The Wallace Collection

The Wallace Collection, A Family Collection, A National Museum, An International Treasure House
A Scene in a garden
  • After Martin van Meytens (1695 - 1770)
  • A Scene in a garden
  • Austria
  • c. 1740 - 1750
  • Miniature
  • Painted on ivory
  • Image size: 5.7 x 8 cm
    Frame size: 7.6 x 9.8 cm
  • Inscription: 'Charlier / No. 2587'
  • M69
  • Boudoir Cabinet
Images & Media
Further Reading
  • The miniature depicts a group of four people – two men and two women – in the open air. A trellis pavilion in the left background indicates that the scene is set in a garden. The main characters are dressed in pastoral but elegant costume. The man on the left has put his musette aside. The musette (a variant on the bag pipe) had become a court instrument in late seventeenth-century France and was a stock instrument for the pastoral genre. As such it was also depicted regularly in portraits with pastoral overtones and in fêtes galantes.

    The elements of this scene derive from fêtes galantes by Antoine Watteau (1684-1721) and, even more directly, Nicolas Lancret (1690-1743). Lancret’s Midday in the National Gallery, London, is just one of a number of works by the painter which could have served as a model for several elements used in the miniature.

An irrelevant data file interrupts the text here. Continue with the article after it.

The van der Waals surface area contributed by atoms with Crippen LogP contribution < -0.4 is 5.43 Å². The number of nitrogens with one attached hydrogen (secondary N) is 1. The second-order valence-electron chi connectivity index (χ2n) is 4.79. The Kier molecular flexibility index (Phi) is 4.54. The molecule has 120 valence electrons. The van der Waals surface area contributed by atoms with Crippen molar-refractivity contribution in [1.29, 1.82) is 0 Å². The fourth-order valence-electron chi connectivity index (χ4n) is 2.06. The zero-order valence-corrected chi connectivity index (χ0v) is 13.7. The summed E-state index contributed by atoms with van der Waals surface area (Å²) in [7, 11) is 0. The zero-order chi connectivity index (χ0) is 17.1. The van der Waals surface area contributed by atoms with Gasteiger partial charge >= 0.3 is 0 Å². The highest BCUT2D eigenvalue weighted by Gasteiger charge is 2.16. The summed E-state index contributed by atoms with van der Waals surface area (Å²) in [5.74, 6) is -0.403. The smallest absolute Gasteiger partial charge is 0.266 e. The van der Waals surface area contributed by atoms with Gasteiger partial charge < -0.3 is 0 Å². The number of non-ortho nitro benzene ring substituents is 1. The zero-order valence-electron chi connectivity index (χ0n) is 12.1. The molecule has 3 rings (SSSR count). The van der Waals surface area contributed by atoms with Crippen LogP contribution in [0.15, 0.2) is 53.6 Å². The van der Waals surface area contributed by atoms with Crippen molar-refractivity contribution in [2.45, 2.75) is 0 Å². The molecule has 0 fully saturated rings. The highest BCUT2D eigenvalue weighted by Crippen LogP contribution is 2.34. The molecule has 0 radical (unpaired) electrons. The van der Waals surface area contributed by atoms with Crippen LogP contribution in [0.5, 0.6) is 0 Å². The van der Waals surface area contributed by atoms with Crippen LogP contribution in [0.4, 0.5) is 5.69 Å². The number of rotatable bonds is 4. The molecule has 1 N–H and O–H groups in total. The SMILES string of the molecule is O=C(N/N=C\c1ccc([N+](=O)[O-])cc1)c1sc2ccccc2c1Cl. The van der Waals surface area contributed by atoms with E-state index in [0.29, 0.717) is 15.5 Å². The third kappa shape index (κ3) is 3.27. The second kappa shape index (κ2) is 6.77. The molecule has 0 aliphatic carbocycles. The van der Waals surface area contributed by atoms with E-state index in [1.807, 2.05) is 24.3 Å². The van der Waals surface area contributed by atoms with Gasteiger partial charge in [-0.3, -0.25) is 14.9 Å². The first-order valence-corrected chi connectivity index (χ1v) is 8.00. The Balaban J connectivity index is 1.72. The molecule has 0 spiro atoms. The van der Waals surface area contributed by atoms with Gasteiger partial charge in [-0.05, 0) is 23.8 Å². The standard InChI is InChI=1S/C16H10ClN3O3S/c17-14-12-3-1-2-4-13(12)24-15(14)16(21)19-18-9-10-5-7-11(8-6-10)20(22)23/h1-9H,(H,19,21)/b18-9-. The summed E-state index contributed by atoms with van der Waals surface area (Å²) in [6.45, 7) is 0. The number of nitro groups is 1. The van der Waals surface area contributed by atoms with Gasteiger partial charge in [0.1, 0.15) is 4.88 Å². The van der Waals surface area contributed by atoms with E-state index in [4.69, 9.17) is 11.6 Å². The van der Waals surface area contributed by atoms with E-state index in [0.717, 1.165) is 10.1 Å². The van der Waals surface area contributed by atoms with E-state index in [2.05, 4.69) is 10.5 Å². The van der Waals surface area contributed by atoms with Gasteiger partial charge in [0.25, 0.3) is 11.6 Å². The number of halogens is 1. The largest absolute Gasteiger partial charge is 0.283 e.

Whereas the fête galante elements in the miniature are undeniable, the individual faces of the four characters suggest that it was intended as a group portrait in pastoral guise. Portraits using the formula of the fête galante showing the characters dressed in pastoral style were common in the second and third quarters of the eighteenth century. They conveyed friendship and a sense of carefree sociability, more usual in more private types of portraiture. Miniature portraits often had a very similar purpose.

    An old inscription on the back wrongly attributes the miniature to Jacques Charlier.